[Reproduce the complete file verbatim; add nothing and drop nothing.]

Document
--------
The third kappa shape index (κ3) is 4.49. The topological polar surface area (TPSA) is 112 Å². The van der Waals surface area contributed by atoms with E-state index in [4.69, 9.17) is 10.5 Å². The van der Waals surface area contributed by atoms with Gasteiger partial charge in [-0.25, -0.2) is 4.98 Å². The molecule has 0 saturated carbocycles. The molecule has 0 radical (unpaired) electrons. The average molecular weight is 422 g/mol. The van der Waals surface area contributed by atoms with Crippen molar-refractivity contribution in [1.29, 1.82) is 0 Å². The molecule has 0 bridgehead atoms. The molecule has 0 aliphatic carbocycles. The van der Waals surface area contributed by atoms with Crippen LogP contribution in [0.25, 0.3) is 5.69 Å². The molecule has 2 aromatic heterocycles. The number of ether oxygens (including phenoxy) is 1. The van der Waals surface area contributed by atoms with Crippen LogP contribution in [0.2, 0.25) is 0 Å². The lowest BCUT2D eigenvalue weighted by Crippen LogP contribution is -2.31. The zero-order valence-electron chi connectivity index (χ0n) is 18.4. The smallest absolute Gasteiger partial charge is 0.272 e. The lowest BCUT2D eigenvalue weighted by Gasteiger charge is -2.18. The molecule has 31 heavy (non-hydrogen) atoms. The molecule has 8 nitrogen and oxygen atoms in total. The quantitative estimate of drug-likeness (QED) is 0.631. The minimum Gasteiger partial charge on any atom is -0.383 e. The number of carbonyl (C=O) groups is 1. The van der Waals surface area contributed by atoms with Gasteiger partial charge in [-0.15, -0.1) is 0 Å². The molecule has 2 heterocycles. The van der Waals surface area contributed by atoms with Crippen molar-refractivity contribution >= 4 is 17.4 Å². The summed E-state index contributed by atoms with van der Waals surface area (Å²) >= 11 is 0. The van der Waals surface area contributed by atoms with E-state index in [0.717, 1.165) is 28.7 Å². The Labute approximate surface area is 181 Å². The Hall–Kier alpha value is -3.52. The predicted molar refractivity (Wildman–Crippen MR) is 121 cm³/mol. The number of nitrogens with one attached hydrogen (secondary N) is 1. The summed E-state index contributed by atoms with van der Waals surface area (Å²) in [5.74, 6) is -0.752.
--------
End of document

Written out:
The third kappa shape index (κ3) is 4.49. The topological polar surface area (TPSA) is 112 Å². The van der Waals surface area contributed by atoms with E-state index in [4.69, 9.17) is 10.5 Å². The van der Waals surface area contributed by atoms with Gasteiger partial charge in [-0.25, -0.2) is 4.98 Å². The molecule has 0 saturated carbocycles. The molecule has 0 radical (unpaired) electrons. The average molecular weight is 422 g/mol. The van der Waals surface area contributed by atoms with Crippen molar-refractivity contribution in [1.29, 1.82) is 0 Å². The molecule has 0 bridgehead atoms. The molecule has 0 aliphatic carbocycles. The van der Waals surface area contributed by atoms with Crippen LogP contribution in [0.25, 0.3) is 5.69 Å². The molecule has 2 aromatic heterocycles. The number of ether oxygens (including phenoxy) is 1. The van der Waals surface area contributed by atoms with Crippen LogP contribution in [0.2, 0.25) is 0 Å². The lowest BCUT2D eigenvalue weighted by Crippen LogP contribution is -2.31. The zero-order valence-electron chi connectivity index (χ0n) is 18.4. The smallest absolute Gasteiger partial charge is 0.272 e. The lowest BCUT2D eigenvalue weighted by Gasteiger charge is -2.18. The molecule has 31 heavy (non-hydrogen) atoms. The molecule has 8 nitrogen and oxygen atoms in total. The quantitative estimate of drug-likeness (QED) is 0.631. The minimum Gasteiger partial charge on any atom is -0.383 e. The number of carbonyl (C=O) groups is 1. The van der Waals surface area contributed by atoms with Gasteiger partial charge in [-0.15, -0.1) is 0 Å². The molecule has 2 heterocycles. The van der Waals surface area contributed by atoms with Crippen molar-refractivity contribution >= 4 is 17.4 Å². The summed E-state index contributed by atoms with van der Waals surface area (Å²) >= 11 is 0. The van der Waals surface area contributed by atoms with E-state index in [0.717, 1.165) is 28.7 Å². The Labute approximate surface area is 181 Å². The Hall–Kier alpha value is -3.52. The predicted molar refractivity (Wildman–Crippen MR) is 121 cm³/mol. The number of nitrogens with one attached hydrogen (secondary N) is 1. The summed E-state index contributed by atoms with van der Waals surface area (Å²) in [5.74, 6) is -0.752.